Answer: All right, now, let me say a couple of things in response. This isn’t a debate between naturalists and theists. I don’t think we want to frame it that way. We are looking at this from a theistic perspective and we are asking “How did God bring about biological complexity?” Did he use prior organisms as ancestors for ones that later developed or are organisms created afresh, de novo. So this isn’t a debate here between naturalism and theism, I think. But the other thing that I wanted to say is that I think the points that you are making about the deleterious effect of most mutations is really relevant to the third point that I want to talk about next – the explanatory mechanisms behind evolutionary change. You are suggesting that these mechanisms are not explanatorily adequate because of what you mentioned – the overriding, debilitating effect of mutations. I think that your point is really addressing what we are going to talk about rather than the thesis of common ancestry which would just be that things that we observe today are descended from prior living organisms.
Question: Following up on the pseudogenes, when Fuz Rana was here I asked him about the pseudogenes. His comment was, yes, it certainly looks like common descent but you do have to keep in mind this is an inference and it is based on some assumptions. One assumption is that these genes really don’t have a function and maybe they do (echoing what someone said earlier). The other thing he pointed out, which was kind of interesting to me, was if you look at some of these pseudogenes, they have the same mutation that breaks them. That makes it look like it comes from a common ancestor and that broken chain gets inherited. Fuz was suggesting that maybe in some of these pseudogenes they have certain hotspots that make them more susceptible to mutations and it may just be a coincidence that two different species have the same mutation and that maybe that wouldn’t be so unlikely.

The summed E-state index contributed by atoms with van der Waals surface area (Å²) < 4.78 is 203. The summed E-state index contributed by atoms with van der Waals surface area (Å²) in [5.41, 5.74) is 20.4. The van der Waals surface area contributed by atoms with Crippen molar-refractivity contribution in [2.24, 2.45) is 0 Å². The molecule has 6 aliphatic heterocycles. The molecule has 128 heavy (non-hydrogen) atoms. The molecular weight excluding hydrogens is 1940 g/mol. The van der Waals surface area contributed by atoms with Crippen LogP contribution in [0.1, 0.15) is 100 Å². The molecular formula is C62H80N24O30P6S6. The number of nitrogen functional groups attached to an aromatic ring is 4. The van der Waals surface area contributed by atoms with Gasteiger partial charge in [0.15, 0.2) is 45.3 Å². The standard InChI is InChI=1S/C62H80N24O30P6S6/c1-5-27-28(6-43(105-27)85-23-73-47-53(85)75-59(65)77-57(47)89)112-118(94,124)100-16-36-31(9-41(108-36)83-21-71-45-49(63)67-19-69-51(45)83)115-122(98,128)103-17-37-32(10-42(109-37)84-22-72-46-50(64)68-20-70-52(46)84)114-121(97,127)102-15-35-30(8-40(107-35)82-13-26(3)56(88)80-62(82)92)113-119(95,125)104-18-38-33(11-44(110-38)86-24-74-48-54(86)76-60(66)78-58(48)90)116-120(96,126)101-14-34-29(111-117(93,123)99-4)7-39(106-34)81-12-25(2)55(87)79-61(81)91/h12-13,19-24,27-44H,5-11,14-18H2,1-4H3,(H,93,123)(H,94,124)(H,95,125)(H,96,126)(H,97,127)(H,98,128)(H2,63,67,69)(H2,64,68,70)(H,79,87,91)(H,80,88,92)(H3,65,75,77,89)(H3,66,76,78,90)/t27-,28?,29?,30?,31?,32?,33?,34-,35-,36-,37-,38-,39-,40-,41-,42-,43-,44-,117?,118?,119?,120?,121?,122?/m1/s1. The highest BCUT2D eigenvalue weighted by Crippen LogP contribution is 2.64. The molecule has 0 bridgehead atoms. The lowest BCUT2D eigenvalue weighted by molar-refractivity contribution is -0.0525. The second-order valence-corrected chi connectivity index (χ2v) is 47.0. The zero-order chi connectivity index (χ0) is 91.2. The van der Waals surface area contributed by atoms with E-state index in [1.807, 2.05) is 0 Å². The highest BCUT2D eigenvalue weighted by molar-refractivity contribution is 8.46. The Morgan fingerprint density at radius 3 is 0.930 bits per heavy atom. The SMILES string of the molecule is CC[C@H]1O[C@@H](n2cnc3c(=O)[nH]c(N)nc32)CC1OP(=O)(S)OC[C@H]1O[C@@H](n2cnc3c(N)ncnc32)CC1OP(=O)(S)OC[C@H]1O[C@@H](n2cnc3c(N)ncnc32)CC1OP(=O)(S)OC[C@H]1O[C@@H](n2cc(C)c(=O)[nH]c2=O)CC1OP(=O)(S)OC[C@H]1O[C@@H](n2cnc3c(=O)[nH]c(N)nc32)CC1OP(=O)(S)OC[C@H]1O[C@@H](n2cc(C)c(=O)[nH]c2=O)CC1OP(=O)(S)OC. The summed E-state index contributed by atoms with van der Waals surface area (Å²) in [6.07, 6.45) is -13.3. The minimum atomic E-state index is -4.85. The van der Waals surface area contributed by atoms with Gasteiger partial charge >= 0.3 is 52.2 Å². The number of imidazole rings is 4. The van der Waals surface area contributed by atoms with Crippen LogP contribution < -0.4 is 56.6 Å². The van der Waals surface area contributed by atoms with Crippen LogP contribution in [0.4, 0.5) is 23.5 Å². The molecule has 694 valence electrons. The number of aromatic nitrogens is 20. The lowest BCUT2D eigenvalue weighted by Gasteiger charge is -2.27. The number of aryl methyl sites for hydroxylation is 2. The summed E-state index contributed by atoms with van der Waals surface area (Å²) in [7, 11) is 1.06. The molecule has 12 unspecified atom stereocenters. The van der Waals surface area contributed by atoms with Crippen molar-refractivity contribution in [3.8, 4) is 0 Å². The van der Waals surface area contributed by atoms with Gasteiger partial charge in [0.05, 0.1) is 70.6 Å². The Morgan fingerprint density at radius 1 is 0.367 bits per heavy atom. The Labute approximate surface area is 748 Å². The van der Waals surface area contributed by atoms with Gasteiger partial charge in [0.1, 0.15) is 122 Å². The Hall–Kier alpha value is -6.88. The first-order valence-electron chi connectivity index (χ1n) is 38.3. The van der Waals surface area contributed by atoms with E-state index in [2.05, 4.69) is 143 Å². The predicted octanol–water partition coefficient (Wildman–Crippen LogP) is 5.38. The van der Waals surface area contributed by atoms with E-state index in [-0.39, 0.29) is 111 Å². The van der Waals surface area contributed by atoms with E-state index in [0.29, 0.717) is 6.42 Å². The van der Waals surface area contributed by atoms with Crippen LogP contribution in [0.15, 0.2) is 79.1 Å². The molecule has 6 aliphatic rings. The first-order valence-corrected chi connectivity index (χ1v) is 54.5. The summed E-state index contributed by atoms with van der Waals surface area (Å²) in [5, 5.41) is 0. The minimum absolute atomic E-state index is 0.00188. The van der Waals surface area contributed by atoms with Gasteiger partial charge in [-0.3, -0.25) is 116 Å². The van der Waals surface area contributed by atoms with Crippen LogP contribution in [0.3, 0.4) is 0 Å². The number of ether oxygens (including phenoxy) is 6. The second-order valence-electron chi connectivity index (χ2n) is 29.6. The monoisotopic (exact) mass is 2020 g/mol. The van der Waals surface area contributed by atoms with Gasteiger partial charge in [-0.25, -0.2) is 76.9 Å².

Answer: Wow. OK. Well, that would be a bold claim to write it off to just coincidence.
What is the evidence then for Darwinism which, you will remember, we defined as the claim, or the thesis, that natural selection operating on random mutations accounts for grand evolutionary change? Before we look at the evidence specifically, I think it is worth emphasizing how extraordinary an extrapolation Darwinism involves. Many of us probably think that if random mutation and natural selection could explain, say, the evolution of the horse from a small multi-toed animal up to the beautiful animal with the single hoof that we see today that that would really be powerful evidence for the efficacy of these Darwinian mechanisms. But in fact evolution within a single kind like this is nothing compared to the vast range of life. Well, you might think that if we could show that random mutation and natural selection could explain, say, how a bat and a whale could evolve from a common ancestor, that would certainly show the power of these evolutionary mechanisms. Well, I want to invite you to think again. Here I want to show our first PowerPoint slide [see Figure 1]:
Figure 1 - Metazoan Phylogeny
On this slide you see the various phyla, or major groups, of the animal kingdom. Now, notice that top group and that a bat and a whale are both mammals. That is just one of the subcategories under the Chordates. So along with reptiles and birds you have these mammals which belong to this single phylum of the Chordates. So even the evolution of a bat and a whale from a common ancestor is an utter triviality compared to the vast range of the animal kingdom. This would do nothing to explain, for example, how a bat and a sea urchin (which you see belongs to another phylum) could evolve from a common ancestor, not to speak of a bat and a sponge (which is yet a more distant phylum). So the extrapolation of these explanatory mechanisms from our limited experience to the sort of grand evolutionary story is an extrapolation of gargantuan proportions. If this extrapolation takes your breathe away, then take a look at the next slide [see Figure 2]:
Figure 2 - Universal Tree of Life